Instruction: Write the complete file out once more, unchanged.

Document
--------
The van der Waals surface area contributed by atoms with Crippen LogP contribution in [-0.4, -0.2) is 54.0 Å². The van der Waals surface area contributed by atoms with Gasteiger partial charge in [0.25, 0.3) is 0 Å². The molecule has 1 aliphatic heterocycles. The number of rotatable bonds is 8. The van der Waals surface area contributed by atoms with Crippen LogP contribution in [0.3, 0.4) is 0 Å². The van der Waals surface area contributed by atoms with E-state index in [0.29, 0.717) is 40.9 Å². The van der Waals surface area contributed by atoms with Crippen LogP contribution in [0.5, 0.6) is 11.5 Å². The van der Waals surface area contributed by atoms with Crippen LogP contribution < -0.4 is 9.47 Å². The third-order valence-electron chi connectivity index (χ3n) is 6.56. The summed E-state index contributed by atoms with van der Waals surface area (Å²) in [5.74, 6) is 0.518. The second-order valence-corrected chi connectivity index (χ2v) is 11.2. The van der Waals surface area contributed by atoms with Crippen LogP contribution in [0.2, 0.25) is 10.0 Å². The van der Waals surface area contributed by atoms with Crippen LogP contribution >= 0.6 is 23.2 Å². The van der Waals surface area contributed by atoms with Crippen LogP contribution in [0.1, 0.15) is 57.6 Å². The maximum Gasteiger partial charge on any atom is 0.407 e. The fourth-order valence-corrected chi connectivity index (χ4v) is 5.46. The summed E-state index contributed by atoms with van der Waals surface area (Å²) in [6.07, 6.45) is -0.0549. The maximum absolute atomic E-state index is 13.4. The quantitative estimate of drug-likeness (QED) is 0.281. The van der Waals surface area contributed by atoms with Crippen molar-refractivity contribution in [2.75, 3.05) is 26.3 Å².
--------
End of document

The van der Waals surface area contributed by atoms with Crippen LogP contribution in [-0.4, -0.2) is 54.0 Å². The van der Waals surface area contributed by atoms with Gasteiger partial charge in [0.25, 0.3) is 0 Å². The molecule has 1 aliphatic heterocycles. The number of rotatable bonds is 8. The van der Waals surface area contributed by atoms with Crippen LogP contribution in [0.3, 0.4) is 0 Å². The van der Waals surface area contributed by atoms with E-state index in [0.29, 0.717) is 40.9 Å². The van der Waals surface area contributed by atoms with Crippen LogP contribution in [0.5, 0.6) is 11.5 Å². The van der Waals surface area contributed by atoms with Crippen LogP contribution < -0.4 is 9.47 Å². The third-order valence-electron chi connectivity index (χ3n) is 6.56. The summed E-state index contributed by atoms with van der Waals surface area (Å²) in [5.74, 6) is 0.518. The second-order valence-corrected chi connectivity index (χ2v) is 11.2. The van der Waals surface area contributed by atoms with Crippen LogP contribution in [0.2, 0.25) is 10.0 Å². The van der Waals surface area contributed by atoms with Crippen LogP contribution >= 0.6 is 23.2 Å². The van der Waals surface area contributed by atoms with Crippen LogP contribution in [0.1, 0.15) is 57.6 Å². The maximum Gasteiger partial charge on any atom is 0.407 e. The fourth-order valence-corrected chi connectivity index (χ4v) is 5.46. The summed E-state index contributed by atoms with van der Waals surface area (Å²) in [6.07, 6.45) is -0.0549. The maximum absolute atomic E-state index is 13.4. The quantitative estimate of drug-likeness (QED) is 0.281. The van der Waals surface area contributed by atoms with Crippen molar-refractivity contribution in [2.75, 3.05) is 26.3 Å².